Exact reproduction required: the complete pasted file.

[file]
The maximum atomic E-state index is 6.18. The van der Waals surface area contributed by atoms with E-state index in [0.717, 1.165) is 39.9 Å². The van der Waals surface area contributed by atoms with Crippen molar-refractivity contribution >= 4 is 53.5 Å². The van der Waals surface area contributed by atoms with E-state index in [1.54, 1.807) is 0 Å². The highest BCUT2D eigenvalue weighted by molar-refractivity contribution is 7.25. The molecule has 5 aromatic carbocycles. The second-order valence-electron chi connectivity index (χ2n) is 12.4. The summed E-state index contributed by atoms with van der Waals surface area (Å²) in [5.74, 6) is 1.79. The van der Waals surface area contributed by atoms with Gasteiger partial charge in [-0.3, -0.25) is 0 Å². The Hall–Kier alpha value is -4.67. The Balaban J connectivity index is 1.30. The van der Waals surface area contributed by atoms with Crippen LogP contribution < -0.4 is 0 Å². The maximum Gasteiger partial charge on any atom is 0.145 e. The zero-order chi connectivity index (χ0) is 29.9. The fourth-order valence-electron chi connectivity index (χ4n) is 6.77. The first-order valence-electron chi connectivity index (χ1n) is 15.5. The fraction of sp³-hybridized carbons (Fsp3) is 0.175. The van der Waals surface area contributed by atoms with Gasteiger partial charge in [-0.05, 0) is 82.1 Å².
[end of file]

The maximum atomic E-state index is 6.18. The van der Waals surface area contributed by atoms with E-state index in [0.717, 1.165) is 39.9 Å². The van der Waals surface area contributed by atoms with Crippen molar-refractivity contribution >= 4 is 53.5 Å². The van der Waals surface area contributed by atoms with E-state index in [1.54, 1.807) is 0 Å². The highest BCUT2D eigenvalue weighted by molar-refractivity contribution is 7.25. The molecule has 5 aromatic carbocycles. The second-order valence-electron chi connectivity index (χ2n) is 12.4. The summed E-state index contributed by atoms with van der Waals surface area (Å²) in [5.74, 6) is 1.79. The van der Waals surface area contributed by atoms with Gasteiger partial charge in [-0.3, -0.25) is 0 Å². The Hall–Kier alpha value is -4.67. The Balaban J connectivity index is 1.30. The van der Waals surface area contributed by atoms with Crippen LogP contribution < -0.4 is 0 Å². The maximum Gasteiger partial charge on any atom is 0.145 e. The zero-order chi connectivity index (χ0) is 29.9. The fourth-order valence-electron chi connectivity index (χ4n) is 6.77. The first-order valence-electron chi connectivity index (χ1n) is 15.5. The fraction of sp³-hybridized carbons (Fsp3) is 0.175. The van der Waals surface area contributed by atoms with Gasteiger partial charge in [-0.05, 0) is 82.1 Å².